For me this is about opportunity and well-being.Blog picture 3 Essentially caring for your people and providing them with the right environment to want to stay and thrive. If we go back to Maslow’s Hierarchy of Needs, are our people’s base requirements being met, how do we know because only then can we encourage our people to really start to grow and develop.

4. Move your seeds to natural light when they’ve sprouted.

So you’ve been nurturing the potential in your people, encouraginBlog picture 4g the day-to-day effort, now you can start seeing the fruits of your efforts as they start to produce results. Shine a light on their accomplishments, show them that you noticed and help those other seeds push through the surface by demonstrating and communicating what great looks like!

5. Maintain and watch your plants.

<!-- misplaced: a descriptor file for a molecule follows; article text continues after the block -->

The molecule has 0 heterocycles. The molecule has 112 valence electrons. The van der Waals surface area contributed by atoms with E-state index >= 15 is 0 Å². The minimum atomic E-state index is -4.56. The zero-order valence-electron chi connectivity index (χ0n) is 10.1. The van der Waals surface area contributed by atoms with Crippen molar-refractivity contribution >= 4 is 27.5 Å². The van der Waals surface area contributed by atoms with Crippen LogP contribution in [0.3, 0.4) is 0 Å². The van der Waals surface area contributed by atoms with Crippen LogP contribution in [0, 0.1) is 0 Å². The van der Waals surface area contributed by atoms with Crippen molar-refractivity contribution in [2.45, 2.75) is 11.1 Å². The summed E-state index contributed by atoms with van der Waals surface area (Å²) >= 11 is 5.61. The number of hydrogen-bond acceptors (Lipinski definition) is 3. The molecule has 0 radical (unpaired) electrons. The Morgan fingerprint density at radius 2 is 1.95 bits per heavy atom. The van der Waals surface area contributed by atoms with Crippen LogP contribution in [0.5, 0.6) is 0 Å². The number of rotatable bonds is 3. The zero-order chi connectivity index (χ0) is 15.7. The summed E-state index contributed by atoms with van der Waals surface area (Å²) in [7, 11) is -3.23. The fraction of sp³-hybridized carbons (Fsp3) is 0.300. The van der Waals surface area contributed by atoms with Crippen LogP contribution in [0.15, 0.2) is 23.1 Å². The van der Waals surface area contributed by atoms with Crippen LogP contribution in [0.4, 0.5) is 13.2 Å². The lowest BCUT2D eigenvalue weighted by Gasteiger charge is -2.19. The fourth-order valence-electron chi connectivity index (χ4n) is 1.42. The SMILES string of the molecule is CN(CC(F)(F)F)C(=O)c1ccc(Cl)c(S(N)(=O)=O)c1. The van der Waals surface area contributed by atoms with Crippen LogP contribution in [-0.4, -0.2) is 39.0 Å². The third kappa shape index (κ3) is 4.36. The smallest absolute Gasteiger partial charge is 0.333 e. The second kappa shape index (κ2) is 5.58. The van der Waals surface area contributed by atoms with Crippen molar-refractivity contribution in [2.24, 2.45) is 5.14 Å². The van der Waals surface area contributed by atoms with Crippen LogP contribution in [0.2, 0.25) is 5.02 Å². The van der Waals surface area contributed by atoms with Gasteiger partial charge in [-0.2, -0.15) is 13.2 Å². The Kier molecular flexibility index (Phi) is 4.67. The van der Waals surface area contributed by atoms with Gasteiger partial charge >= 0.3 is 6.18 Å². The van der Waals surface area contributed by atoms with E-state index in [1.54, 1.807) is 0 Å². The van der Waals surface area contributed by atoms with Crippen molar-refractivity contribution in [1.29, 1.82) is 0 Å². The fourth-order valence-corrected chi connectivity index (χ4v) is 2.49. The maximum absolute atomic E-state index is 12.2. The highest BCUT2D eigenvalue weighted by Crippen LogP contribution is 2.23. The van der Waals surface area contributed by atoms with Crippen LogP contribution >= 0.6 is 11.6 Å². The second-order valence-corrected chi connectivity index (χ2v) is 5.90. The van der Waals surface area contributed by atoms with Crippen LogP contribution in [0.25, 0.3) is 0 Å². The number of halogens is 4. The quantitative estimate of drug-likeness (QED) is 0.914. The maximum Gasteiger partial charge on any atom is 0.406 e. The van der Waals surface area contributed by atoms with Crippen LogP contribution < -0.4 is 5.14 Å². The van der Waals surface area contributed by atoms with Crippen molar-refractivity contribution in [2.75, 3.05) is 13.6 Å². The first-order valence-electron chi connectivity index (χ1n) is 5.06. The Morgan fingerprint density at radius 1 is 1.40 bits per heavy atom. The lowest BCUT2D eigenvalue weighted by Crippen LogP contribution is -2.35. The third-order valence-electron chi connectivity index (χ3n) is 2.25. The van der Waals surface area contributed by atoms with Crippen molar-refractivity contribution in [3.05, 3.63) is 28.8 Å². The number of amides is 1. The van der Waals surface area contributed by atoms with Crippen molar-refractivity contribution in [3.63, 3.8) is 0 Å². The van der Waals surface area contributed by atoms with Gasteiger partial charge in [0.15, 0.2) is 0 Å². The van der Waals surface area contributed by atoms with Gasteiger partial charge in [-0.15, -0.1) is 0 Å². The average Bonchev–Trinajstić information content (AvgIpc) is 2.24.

Plants need care just as people do. Care doesn’t have to be the touchy feely stuff, care can just be the simple act of communicating to your team that you have their back. That you will act with honesty and integrity and talk to them in a respectful way about all the great things they are doing and to be open with them about areas for improvement always being specific so that learning can happen. Be consistent, be sincere, be fair in all of your interactions. Get to know your team, read their signs, talk to them, spend the day with them, give them space to think, to absorb, to learn and to grow.

6. Harden off your plants.Blog picture 5